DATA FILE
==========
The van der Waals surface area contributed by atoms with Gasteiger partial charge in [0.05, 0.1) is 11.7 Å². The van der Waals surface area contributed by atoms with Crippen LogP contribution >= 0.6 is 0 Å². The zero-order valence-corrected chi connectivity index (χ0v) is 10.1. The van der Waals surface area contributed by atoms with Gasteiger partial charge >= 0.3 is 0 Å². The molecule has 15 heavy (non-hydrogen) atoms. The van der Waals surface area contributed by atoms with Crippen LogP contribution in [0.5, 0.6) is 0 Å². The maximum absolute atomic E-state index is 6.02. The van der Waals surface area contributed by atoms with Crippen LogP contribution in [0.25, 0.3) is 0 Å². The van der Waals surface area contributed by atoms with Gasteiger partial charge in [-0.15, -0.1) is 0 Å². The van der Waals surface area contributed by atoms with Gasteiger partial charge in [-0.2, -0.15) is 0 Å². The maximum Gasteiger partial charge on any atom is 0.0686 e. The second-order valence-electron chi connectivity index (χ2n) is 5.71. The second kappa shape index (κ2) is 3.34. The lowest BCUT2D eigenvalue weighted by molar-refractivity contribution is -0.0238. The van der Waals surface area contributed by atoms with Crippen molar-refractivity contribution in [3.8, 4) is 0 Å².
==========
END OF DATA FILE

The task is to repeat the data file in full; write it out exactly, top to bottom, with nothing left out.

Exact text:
The van der Waals surface area contributed by atoms with Gasteiger partial charge in [0.05, 0.1) is 11.7 Å². The van der Waals surface area contributed by atoms with Crippen LogP contribution >= 0.6 is 0 Å². The zero-order valence-corrected chi connectivity index (χ0v) is 10.1. The van der Waals surface area contributed by atoms with Gasteiger partial charge >= 0.3 is 0 Å². The molecule has 15 heavy (non-hydrogen) atoms. The van der Waals surface area contributed by atoms with Crippen LogP contribution in [0.5, 0.6) is 0 Å². The maximum absolute atomic E-state index is 6.02. The van der Waals surface area contributed by atoms with Crippen LogP contribution in [0.25, 0.3) is 0 Å². The van der Waals surface area contributed by atoms with Gasteiger partial charge in [-0.15, -0.1) is 0 Å². The van der Waals surface area contributed by atoms with Gasteiger partial charge in [-0.2, -0.15) is 0 Å². The maximum Gasteiger partial charge on any atom is 0.0686 e. The second-order valence-electron chi connectivity index (χ2n) is 5.71. The second kappa shape index (κ2) is 3.34. The lowest BCUT2D eigenvalue weighted by molar-refractivity contribution is -0.0238. The van der Waals surface area contributed by atoms with Crippen molar-refractivity contribution in [3.8, 4) is 0 Å².